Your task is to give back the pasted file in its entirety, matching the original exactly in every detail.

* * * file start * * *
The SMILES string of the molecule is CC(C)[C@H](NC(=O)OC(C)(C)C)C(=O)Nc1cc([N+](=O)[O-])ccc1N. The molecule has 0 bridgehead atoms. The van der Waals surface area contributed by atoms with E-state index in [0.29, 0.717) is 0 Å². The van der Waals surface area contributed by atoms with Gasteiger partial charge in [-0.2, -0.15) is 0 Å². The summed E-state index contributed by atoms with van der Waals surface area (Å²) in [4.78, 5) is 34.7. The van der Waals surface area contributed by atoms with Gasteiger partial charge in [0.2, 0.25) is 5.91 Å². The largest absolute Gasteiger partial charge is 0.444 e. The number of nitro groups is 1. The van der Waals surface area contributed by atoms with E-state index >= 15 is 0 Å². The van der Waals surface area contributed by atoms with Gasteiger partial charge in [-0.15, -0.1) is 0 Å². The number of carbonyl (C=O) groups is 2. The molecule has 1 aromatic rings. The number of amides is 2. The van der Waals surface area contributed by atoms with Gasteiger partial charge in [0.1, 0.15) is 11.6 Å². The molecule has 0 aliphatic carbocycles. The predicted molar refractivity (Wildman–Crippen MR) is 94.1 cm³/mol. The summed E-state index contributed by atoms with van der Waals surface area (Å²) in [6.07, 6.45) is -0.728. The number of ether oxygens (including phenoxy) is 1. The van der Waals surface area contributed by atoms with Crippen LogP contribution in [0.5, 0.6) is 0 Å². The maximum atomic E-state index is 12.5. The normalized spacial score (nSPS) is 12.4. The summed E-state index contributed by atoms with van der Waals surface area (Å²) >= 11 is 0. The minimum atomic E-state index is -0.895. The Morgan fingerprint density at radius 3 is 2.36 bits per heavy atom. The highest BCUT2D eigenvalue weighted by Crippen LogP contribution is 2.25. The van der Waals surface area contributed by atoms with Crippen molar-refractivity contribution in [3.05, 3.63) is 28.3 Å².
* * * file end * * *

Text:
The SMILES string of the molecule is CC(C)[C@H](NC(=O)OC(C)(C)C)C(=O)Nc1cc([N+](=O)[O-])ccc1N. The molecule has 0 bridgehead atoms. The van der Waals surface area contributed by atoms with E-state index in [0.29, 0.717) is 0 Å². The van der Waals surface area contributed by atoms with Gasteiger partial charge in [-0.2, -0.15) is 0 Å². The summed E-state index contributed by atoms with van der Waals surface area (Å²) in [4.78, 5) is 34.7. The van der Waals surface area contributed by atoms with Gasteiger partial charge in [0.2, 0.25) is 5.91 Å². The largest absolute Gasteiger partial charge is 0.444 e. The number of nitro groups is 1. The van der Waals surface area contributed by atoms with E-state index >= 15 is 0 Å². The van der Waals surface area contributed by atoms with Gasteiger partial charge in [-0.15, -0.1) is 0 Å². The number of carbonyl (C=O) groups is 2. The molecule has 1 aromatic rings. The number of amides is 2. The van der Waals surface area contributed by atoms with Gasteiger partial charge in [0.1, 0.15) is 11.6 Å². The molecule has 0 aliphatic carbocycles. The predicted molar refractivity (Wildman–Crippen MR) is 94.1 cm³/mol. The summed E-state index contributed by atoms with van der Waals surface area (Å²) in [6.07, 6.45) is -0.728. The number of ether oxygens (including phenoxy) is 1. The van der Waals surface area contributed by atoms with Crippen LogP contribution in [0.5, 0.6) is 0 Å². The maximum atomic E-state index is 12.5. The normalized spacial score (nSPS) is 12.4. The summed E-state index contributed by atoms with van der Waals surface area (Å²) >= 11 is 0. The minimum atomic E-state index is -0.895. The Morgan fingerprint density at radius 3 is 2.36 bits per heavy atom. The highest BCUT2D eigenvalue weighted by Crippen LogP contribution is 2.25. The van der Waals surface area contributed by atoms with Crippen molar-refractivity contribution in [3.05, 3.63) is 28.3 Å².